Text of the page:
[Ps]:Pseudocolor).
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Process diagrams for both layers display in the Layer tab area. This lets you see
which dataset is loaded into each layer (above the Load Dataset
button.)
2 Change the order of layers so that the airphotos are in the following order
(by dragging and dropping the layers or using the Move Up
Down
and Move
buttons):
San_Diego_Airphoto_34_rectified.ers
San_Diego_Airphoto_36_rectified.ers
The eastern airphoto is now covered by the western photo. For this particular set of
images, this configuration achieves a better overall contrast balance and creates the
most visually pleasing mosaic.
Tip:
When working with your own data, you would typically try different
configurations until you find the one that looks best. For example, changing the
priority can help minimize contrast differences, or you might want to make sure a
problem area in one image is covered by a better image if possible.
Histogram match the airphotos to the west photo
Histogram matching tries to make the output histogram for several images match
the output histogram of a reference image. By doing this, the overall differences in
contrast between a set of images can be minimized.
1 Select the layer containing the ‘San_Diego_Airphoto_36_rectified.ers’
dataset (the second layer).
This will be the reference image to which the contrast of the other image will be
matched.
2 Click the Edit Transform Limits
button in the process diagram.
Edit Transform Limits button
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The Transform dialog opens showing the histogram for the ‘SE_photo’ dataset.
The solid black histogram is the input (dataset) histogram, and the thin grey
histogram line is the output (screen) histogram:
output histogram
The output histogram shows the distribution of colors in the screen image (grey
shades in this case). Histogram matching will attempt to make the output
histograms for the other three dataset layers match this one.
3 In the Transform dialog, click the Histogram match
button.
Histogram match button
4 A dialog appears explaining the histogram match function–click Yes to
continue.
ER Mapper reprocesses the mosaic image and adjusts the contrast slightly so that
all four images have similar contrast characteristics. (The transform lines for the
other three Pseudo layers in the algorithm were automatically changed to make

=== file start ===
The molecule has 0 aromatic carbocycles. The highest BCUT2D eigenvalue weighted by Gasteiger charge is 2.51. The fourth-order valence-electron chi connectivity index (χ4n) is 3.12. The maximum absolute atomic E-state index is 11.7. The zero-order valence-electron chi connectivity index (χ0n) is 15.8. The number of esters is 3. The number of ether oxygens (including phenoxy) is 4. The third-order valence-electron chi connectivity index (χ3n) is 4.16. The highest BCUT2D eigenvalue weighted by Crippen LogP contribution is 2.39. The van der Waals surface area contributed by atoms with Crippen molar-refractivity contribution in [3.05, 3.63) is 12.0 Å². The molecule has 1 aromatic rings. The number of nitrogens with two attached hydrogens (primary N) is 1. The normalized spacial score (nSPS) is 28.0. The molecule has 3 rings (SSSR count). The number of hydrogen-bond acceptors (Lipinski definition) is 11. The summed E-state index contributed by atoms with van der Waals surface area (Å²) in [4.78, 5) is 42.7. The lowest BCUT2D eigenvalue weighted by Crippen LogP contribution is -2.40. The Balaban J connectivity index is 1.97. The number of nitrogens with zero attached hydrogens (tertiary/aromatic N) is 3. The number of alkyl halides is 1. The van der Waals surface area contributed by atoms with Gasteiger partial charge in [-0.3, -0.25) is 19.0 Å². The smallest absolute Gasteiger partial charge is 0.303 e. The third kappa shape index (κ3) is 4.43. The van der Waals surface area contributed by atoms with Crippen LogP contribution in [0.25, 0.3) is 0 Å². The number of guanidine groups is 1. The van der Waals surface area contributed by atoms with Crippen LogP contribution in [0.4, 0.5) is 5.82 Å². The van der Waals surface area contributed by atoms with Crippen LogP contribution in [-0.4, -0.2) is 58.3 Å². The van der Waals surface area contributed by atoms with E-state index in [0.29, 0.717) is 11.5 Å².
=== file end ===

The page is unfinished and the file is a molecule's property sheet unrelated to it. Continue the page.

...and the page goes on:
their output histograms match that of the reference dataset.)
5 In the Transform dialog, click the
other layer.
button to view the transform for the
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Notice that the other layer has a complex transform line defined–this is the result
of the histogram matching operation. (The transform for the reference layer was
not changed, only the other layer.)
6 Click Close on the Transform dialog to close it.
Note: When working with your own data, you would typically experiment by trying
different datasets as the reference dataset until you achieve the best overall result.
Usually your reference image should be one that contains a mixture of the types of
surface cover found in the entire mosaic (urban, farmland, water, etc.). To try
different datasets, first click the 99% Contrast Enhancement
button to set
all the transforms back to a 99% clip on limits, then select the new reference layer
and click the Histogram match
button.
Enter a description for the entire algorithm
1 In the Algorithm dialog, change the text in the Description field to read
Red band mosaic - balanced and histogram matched
This text now becomes a brief description for the entire algorithm.
Save the balanced red bands algorithm to disk
1 From the File menu (on the main menu), select Save As....
The Save Algorithm file chooser dialog opens.
2 From the Directories menu, select the path ending with the text
\examples.
3 Double-click on the directory named ‘airphoto_training’ to open it.
4 In the Save As: text field, type the following filename:
Red_bands_balanced_mosaic
This name denotes that it contains a balanced mosaic of the red band images.
5 Click OK to save the algorithm.
Your balanced red band algorithm is now saved to an algorithm file on disk.
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Tip:
You will also have to define similar algorithms for the green and blue bands of the
image mosaic. Since you will next perform some other processing to help remove
seam lines, it is easier to do this first to the red band mosaic, then duplicate the
processing for the green and blue band mosaics before assembling the final RGB
color mosaic.
Close all image windows and dialog boxes
1 Close the image window by selecting Close from the File menu.
2 Click Close on the Algorithm dialog to close it.
Only the ER Mapper main menu should be open on the screen.
What you
learned
After completing these exercises, you know how to perform the following tasks
in ER Mapper:
•
Enter and modify a formula in ER Mapper
•
Use special formulas to correct brightness shifts in an image
•
Create a greyscale mosaic of individually corrected images
•
Use histogram matching to balance the contrast of the mosaic
Other color shift corrections
In the previous exercise, you used the ‘linear_ramp’ formula to correct brightness
shifts because that was the appropriate adjustment for the four sample images.
However, there are also corrections for vignetting and haze (blue cast) removal
that you may consider using if your airphotos exhibit these problems.
Vignetting (“hot spot”) corrections